This is yet another reminder of how vulnerable we are, how we must curb our arrogance, and how every day is a precious gift. I went through a terrible fear of flying recently - and this is decades after having been practically raised aboard aircraft by accompanying my folks on business trips as a teenager. Must be part of getting older. But I still enjoy traveling, and have next to no problem getting on a plane. While I agree that fear is designed (ideally) to keep us from doing stupid things like sticking a finger into a candle flame, we cannot let it keep us from living our lives to the fullest.

    February 13, 2009 at 2:31 pm |
  22. Ally

    Hey whats the name of the passengers, my friend's dad was on that plane, she is eleven. 😦

    February 13, 2009 at 2:16 pm |
  23. Alba, Boston

    Let us pray for all the souls lost by this tragedy. May God welcome them into The Eternal Kingdom.
    In the words of St. Thomas More, "There is no sorrow on earth that heaven cannot heal" God heal your suffering people and the loved ones that grieve for their loss, amen.

    February 13, 2009 at 2:04 pm |
  24. Joe G. (From Illinois)

    It might be an amazing observation to some.. That some deaths are considered OK and don’t even make the news.. Like one’s that are pure evil or in which you are in control.. Like Abortion for example.. But others in which neither you nor the devil is in control are considered bad. Just makes you think about who’s that next door neighbor of yours that waives at you in the morning!!! Doesn’t it???

    February 13, 2009 at 1:58 pm |
  25. Michael "C" Lorton, Virginia

    Luis: Fear is interest being paid on trouble that hasn't happen-–the only fear we should be concern about is "fear itself." Don't live my life that way buddy-–appreciate and respect your comment.

    February 13, 2009 at 1:39 pm |
  26. Fay - California

    Air crashes are rare. It is still safe to fly.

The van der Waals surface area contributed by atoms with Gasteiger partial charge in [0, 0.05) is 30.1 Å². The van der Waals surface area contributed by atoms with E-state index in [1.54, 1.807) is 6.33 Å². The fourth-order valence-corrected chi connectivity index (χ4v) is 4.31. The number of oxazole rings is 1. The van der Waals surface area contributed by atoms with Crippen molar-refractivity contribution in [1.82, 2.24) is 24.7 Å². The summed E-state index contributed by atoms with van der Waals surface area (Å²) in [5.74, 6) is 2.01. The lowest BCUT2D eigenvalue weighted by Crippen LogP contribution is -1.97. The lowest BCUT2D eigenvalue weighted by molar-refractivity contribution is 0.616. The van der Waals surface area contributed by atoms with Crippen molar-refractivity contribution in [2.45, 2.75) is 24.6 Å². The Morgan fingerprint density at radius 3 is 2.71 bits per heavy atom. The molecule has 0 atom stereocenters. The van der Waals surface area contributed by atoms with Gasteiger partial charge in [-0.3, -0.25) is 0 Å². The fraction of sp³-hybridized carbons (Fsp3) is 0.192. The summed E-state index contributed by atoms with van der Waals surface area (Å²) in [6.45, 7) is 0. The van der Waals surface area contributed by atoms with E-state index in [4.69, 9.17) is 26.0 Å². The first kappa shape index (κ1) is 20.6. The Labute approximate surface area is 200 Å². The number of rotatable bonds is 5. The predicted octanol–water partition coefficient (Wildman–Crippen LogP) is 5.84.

This is what I keep telling myself and I'll fly if I absolutely have to, but it's never going to be something that I'm completely comfortable doing.

    February 13, 2009 at 1:29 pm |
  27. Bev C Town of Tonawanda, NY

    Living in a suburb of Buffalo and no far from the scene of the crash, I can only imagine what the families are going through right now. It is such an oddity that it even occurred. We have never had a plan crash leaving or landing at Buffalo International Airport. I myself have never been on a plane and do not intend to ever do so. In the area where I live, we had very icy roads this morning, but once I drove into Buffalo, the streets were dry. May God have mercy on all those poor souls on that plane.

    February 13, 2009 at 1:20 pm |
  28. Luis

    Michael "C" Lorton, Virginia

    OH MAN, im getting a headache.

    Fear keeps us safe. If it weren't for fear, people would be doing reckless things and probably killing themselves.

    Fear keeps the Markets in check, something our government keeps taking away. These banks and mortgage companies didnt have fear of losing all their money because our government guaranteed promises.

    February 13, 2009 at 1:15 pm |
  29. Michael "C" Lorton, Virginia

    Life has it uncertainies and the wise person prays to God, not for safety from danger, but for deliverance from fear.

    February 13, 2009 at 1:09 pm |
  30. Isabel Abreu, Brazil

    Although it is common knowledge that the airplane is a means of transport are more secure, where statistics show that for every 1.32 million passengers by air, 1 (one) can die in a crash, while more than 265 will die or going or coming from airport to the fly population is frightening.

    Faced with so many air disasters in the headlines of newspapers, some are not convinced that the falls are rare, that it is normal to work.

    This is the second plane that crashed in the US in less than a month.

    But why these things happen?
    • Excess traffic in the air?
    • Lack of maintenance?
    • People who are forced to use the plane, are at risk?

    You will, tonight, something about it?

    Like me, many must be afraid to use the airplane (and I always liked to go by plane).

    February 13, 2009 at 12:50 pm |